– Dave Grusin, award-winning composer and jazz musician
For smaller companies engaged in budgeting, the ” pertinent history ” to which Grusin refers is contained in the Income Statement , the record of revenues and expenses for the previous twelve months. The vast majority of smaller company managers with whom I have worked, when first confronted with their company’s income statement, have a hard time identifying the various categories of revenue and expense. Much less can they specify what creates the month to month, or year to year, variations in these accounts. Far too often, it’s the Staff Accountant who has the answers, and he or she waits forever to be asked.
The simple steps, then, are as follows:
- The Sales Manager, working with the Staff Accountant, determines the expected revenue increases (or decreases) based on existing accounts and from surveying potential new accounts. He/she also does a similar analysis, product by product (or service by service), factoring new offerings in order to project total revenues for the coming year.
- The Staff Accountant lists all of the expense accounts (from the Chart of Accounts) with a description of the types of revenues and expenses included in each account.
- The Senior Accounting/Finance Manager assigns responsibility for each expense account to one or more members of the Management Teamto –
- Assess what was spent in each account during the past year (did we get useful value from these purchases?) and
- Project what will be spent in each account during the coming year (written assumptions about these expenses help the review process)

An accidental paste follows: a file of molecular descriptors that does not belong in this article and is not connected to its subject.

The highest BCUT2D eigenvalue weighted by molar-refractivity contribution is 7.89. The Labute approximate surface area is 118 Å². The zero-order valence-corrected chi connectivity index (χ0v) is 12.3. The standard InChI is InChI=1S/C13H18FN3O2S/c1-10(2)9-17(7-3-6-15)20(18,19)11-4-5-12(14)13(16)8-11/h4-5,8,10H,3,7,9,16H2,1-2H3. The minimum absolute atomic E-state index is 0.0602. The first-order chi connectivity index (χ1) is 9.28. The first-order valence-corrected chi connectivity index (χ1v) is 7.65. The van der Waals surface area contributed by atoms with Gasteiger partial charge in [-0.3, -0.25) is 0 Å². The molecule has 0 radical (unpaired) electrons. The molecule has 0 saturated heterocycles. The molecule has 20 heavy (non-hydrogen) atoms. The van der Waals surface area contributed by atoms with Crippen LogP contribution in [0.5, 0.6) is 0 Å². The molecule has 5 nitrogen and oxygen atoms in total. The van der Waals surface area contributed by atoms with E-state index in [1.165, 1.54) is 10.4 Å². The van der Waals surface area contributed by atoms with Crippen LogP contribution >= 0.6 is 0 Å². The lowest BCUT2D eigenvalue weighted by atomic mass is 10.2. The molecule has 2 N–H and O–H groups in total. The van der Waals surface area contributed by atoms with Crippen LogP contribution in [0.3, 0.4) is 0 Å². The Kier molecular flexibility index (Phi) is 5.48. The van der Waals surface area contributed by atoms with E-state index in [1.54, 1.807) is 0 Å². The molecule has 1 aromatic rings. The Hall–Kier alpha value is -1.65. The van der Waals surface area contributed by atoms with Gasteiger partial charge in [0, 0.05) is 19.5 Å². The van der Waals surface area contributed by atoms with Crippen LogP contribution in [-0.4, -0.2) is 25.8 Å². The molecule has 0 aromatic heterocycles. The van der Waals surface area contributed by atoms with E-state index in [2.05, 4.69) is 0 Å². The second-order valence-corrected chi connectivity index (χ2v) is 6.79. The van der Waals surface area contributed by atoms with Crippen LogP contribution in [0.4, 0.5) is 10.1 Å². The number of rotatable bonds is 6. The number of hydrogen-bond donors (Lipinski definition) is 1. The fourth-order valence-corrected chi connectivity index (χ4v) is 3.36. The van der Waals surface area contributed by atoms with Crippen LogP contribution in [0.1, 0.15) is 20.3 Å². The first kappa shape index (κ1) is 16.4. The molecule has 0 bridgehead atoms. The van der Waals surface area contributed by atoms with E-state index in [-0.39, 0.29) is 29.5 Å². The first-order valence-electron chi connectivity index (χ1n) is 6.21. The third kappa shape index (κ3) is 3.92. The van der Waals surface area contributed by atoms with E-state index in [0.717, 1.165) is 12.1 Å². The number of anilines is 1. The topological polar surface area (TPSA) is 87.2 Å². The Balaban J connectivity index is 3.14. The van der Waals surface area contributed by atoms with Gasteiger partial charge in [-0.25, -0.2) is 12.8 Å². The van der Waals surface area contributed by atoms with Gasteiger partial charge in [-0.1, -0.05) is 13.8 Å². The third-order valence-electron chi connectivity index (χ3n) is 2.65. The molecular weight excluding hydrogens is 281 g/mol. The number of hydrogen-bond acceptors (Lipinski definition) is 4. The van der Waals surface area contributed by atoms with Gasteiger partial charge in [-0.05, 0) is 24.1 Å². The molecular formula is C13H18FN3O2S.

- The Management Team as a whole reviews and adjusts:
- The results in 3b
- The personnel requirement for the coming year – timing and compensation of additions/reductions
- The appropriate additions to Property, Plant, and Equipment (capital expenses); and
- The Marketing Budget (will the proposed advertising, trade shows, Internet, etc. drive Revenues to the desired level?)
- The Staff Accountant totals the results for the various accounts to determine the expected Profit or Loss.
- The Management Team then decides whether the Bottom Line is realistic, achievable, and acceptable. If so, it gets etched in stone; if not, it’s back to Step 4 in search of agreement.
That’s it. That’s all that’s required for basic budgeting. It can be done in a week if everyone shares the load. Then it’s up to the Staff Accountant to estimate – within the total year’s budget – the expected revenues and expenses by month and to track the actual results.